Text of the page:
The Week in Cleantech

Top stories on our radar this week in the world of clean tech.

Solar Technology

Luminescent 'LED-type' Solar Cell Design Breaks Efficiency Record UC Berkeley scientists have discovered that the key to solar cells being able to absorb more light is designing them to also be good at emitting light. They created a prototype solar cell made of gallium arsenide that broke the efficiency record, jumping from 26 percent to 28.3 percent efficiency by designing it to allow light to escape easily. This was achieved by increasing the reflectivity of the rear mirror, among other things.Australian Scientists Report Breakthrough in Solar Cell Efficiency Scientists at the University of Sydney have developed a technique called photochemical upconversion that allows energy, normally lost in solar cells, to be turned into electricity. One of the scientists, Professor Tim Schmidt explains, "We are able to boost efficiency by forcing two energy-poor red photons in the cell to join and make one energy-rich yellow photon that can capture light, which is then turned into electricity."


Gaming Consoles Consume Copious Amounts of Energy A study by Carnegie Mellon University shows that gaming consoles are using more electricity than ever before -- 1 percent of all U.S. energy consumption in 2010 -- and 68 percent of that is while the consoles are in idle mode. The study concludes an auto power-down feature could cut energy consumption by 75 percent.

Data Centers / Computing

IBM Optical Microchip for Faster, Power-Saving Computing IBM scientists have developed a prototype optical chipset named Holey Optochip that is the first parallel optical transceiver to be able to transfer one terabit of information per second -- the equivalent of downloading 500 high-definition movies -- while only consuming 5W of power. That speed at that power efficiency is one of the best ever recorded.

Where does free cooling make sense? takes a look at new maps from The Green Grid, a nonprofit aimed at improving energy efficiency at data centers, that show all of the areas in the world where data centers could use free cooling from outside air instead of air conditioners and chillers. More than 75 percent of North America and 97 percent of Europe could facilitate free cooling.

Facebook, eBay Win Awards for Data Center Efficiency The two tech giants were honored at the Green Enterprise IT Awards which recognizes advancements in energy efficient data centers. eBay and Dell received an award for their super-efficient modular Project Mercury data center in Phoenix, while Facebook was awarded for their Open Compute Project where they open-sourced their designs for servers and data centers in order to bring more efficient practices to the marketplace.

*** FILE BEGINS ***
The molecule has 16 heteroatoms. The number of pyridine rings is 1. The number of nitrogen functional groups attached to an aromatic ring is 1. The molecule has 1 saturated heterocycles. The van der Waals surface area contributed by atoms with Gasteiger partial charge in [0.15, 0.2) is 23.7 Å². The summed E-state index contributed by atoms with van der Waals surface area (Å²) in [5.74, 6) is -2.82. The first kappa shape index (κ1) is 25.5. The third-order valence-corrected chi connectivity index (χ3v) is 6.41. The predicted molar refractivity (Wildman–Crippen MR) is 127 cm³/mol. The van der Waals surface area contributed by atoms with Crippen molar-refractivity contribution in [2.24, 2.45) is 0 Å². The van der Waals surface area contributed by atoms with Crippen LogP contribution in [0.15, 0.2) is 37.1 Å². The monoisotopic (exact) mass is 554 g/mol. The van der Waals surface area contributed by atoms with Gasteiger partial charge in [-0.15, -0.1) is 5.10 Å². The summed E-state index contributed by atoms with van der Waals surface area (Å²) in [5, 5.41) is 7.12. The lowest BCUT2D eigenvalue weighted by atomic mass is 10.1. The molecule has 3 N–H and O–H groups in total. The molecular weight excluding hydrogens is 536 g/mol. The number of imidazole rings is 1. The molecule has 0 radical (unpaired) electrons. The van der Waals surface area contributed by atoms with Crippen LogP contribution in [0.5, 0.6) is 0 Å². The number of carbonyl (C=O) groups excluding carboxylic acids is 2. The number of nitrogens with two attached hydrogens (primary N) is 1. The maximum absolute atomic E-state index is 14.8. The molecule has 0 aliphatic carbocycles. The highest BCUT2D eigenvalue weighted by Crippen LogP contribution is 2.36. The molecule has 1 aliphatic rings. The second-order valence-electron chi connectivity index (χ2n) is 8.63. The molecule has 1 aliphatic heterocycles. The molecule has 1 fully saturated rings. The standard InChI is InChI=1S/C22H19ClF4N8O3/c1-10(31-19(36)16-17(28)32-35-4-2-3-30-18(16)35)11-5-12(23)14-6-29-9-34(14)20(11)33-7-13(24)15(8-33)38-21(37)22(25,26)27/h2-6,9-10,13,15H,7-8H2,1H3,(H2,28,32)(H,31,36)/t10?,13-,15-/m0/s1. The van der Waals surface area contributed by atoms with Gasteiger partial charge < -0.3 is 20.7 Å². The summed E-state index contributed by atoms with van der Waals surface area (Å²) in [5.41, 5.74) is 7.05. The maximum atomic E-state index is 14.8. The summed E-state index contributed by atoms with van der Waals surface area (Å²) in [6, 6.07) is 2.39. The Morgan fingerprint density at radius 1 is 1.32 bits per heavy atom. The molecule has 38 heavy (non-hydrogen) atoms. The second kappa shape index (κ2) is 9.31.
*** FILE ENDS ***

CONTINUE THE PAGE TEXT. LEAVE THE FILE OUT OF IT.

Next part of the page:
GE Engineers Squeeze Savings from the Digital Cloud GE has come up with a software solution called eBoost that can cut data center energy use by five percent by bypassing the filters that tune the electricity fed from the grid. The filters are only really needed a couple times a year (like when lightning strikes) and if all data clouds bypassed filers when they're not needed, it would save 4 GW of electricity a year.

Smart Grid

From Smart Meters to Streetlights: Sensus Expands Its Network Smart meter maker Sensus is now getting into the business of networking LED streetlights in cities. Its first project will be in Chattanooga, TN where 27,000 LED streetlights are being installed. Sensus's smart meter network technology will allow utilities or police to remotely turn on, turn off, dim or flash the streetlights in patterns, all from a utility’s central command center or the laptop in a police car.

Smart Grid Venture Capital Continues to Shrink A new report shows that smart grid investments continue to shrink since 2010, even though smart grid spending in China and Europe is strong.

The Week in Cleantech
Glowing solar cells, power-hungry gaming consoles and smart streetlights: here is a round up of cleantech stories that caught our eye this week, but we didn't have a chance to cover.

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